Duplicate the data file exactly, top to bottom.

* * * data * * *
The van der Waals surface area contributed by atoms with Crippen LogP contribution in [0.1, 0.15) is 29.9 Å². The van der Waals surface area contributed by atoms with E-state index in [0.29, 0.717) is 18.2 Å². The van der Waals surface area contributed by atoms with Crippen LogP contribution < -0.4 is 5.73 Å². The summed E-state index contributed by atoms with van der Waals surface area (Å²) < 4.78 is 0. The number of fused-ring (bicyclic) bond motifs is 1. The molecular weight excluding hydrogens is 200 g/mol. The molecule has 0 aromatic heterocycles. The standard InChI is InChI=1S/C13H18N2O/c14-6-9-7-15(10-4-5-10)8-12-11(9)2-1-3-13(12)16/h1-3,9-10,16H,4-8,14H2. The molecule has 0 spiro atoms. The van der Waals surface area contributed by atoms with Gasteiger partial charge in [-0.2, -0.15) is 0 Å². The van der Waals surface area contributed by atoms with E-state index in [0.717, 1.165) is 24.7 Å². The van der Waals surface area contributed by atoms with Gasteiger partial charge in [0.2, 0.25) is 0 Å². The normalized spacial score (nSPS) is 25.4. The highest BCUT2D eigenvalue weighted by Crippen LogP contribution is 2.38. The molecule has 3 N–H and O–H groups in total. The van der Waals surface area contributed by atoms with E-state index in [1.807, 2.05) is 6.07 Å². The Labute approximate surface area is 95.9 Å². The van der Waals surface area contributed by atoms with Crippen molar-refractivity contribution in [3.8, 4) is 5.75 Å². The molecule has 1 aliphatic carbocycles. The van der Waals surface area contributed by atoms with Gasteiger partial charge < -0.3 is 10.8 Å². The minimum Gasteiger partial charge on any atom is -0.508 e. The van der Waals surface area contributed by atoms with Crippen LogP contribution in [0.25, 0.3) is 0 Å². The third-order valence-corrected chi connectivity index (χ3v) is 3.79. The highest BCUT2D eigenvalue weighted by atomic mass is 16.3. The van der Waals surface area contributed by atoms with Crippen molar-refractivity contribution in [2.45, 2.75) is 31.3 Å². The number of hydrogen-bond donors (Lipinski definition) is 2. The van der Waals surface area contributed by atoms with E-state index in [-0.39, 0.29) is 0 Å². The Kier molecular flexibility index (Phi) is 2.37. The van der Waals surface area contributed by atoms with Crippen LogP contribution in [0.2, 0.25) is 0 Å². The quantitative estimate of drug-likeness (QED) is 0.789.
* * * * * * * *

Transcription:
The van der Waals surface area contributed by atoms with Crippen LogP contribution in [0.1, 0.15) is 29.9 Å². The van der Waals surface area contributed by atoms with E-state index in [0.29, 0.717) is 18.2 Å². The van der Waals surface area contributed by atoms with Crippen LogP contribution < -0.4 is 5.73 Å². The summed E-state index contributed by atoms with van der Waals surface area (Å²) < 4.78 is 0. The number of fused-ring (bicyclic) bond motifs is 1. The molecular weight excluding hydrogens is 200 g/mol. The molecule has 0 aromatic heterocycles. The standard InChI is InChI=1S/C13H18N2O/c14-6-9-7-15(10-4-5-10)8-12-11(9)2-1-3-13(12)16/h1-3,9-10,16H,4-8,14H2. The molecule has 0 spiro atoms. The van der Waals surface area contributed by atoms with Gasteiger partial charge in [-0.2, -0.15) is 0 Å². The van der Waals surface area contributed by atoms with E-state index in [0.717, 1.165) is 24.7 Å². The van der Waals surface area contributed by atoms with Gasteiger partial charge in [0.2, 0.25) is 0 Å². The normalized spacial score (nSPS) is 25.4. The highest BCUT2D eigenvalue weighted by Crippen LogP contribution is 2.38. The molecule has 3 N–H and O–H groups in total. The van der Waals surface area contributed by atoms with E-state index in [1.807, 2.05) is 6.07 Å². The Labute approximate surface area is 95.9 Å². The van der Waals surface area contributed by atoms with Crippen molar-refractivity contribution in [3.8, 4) is 5.75 Å². The molecule has 1 aliphatic carbocycles. The van der Waals surface area contributed by atoms with Gasteiger partial charge < -0.3 is 10.8 Å². The minimum Gasteiger partial charge on any atom is -0.508 e. The van der Waals surface area contributed by atoms with Crippen LogP contribution in [0.25, 0.3) is 0 Å². The third-order valence-corrected chi connectivity index (χ3v) is 3.79. The highest BCUT2D eigenvalue weighted by atomic mass is 16.3. The van der Waals surface area contributed by atoms with Crippen molar-refractivity contribution in [2.45, 2.75) is 31.3 Å². The number of hydrogen-bond donors (Lipinski definition) is 2. The van der Waals surface area contributed by atoms with E-state index in [-0.39, 0.29) is 0 Å². The Kier molecular flexibility index (Phi) is 2.37. The van der Waals surface area contributed by atoms with Crippen LogP contribution in [0.2, 0.25) is 0 Å². The quantitative estimate of drug-likeness (QED) is 0.789.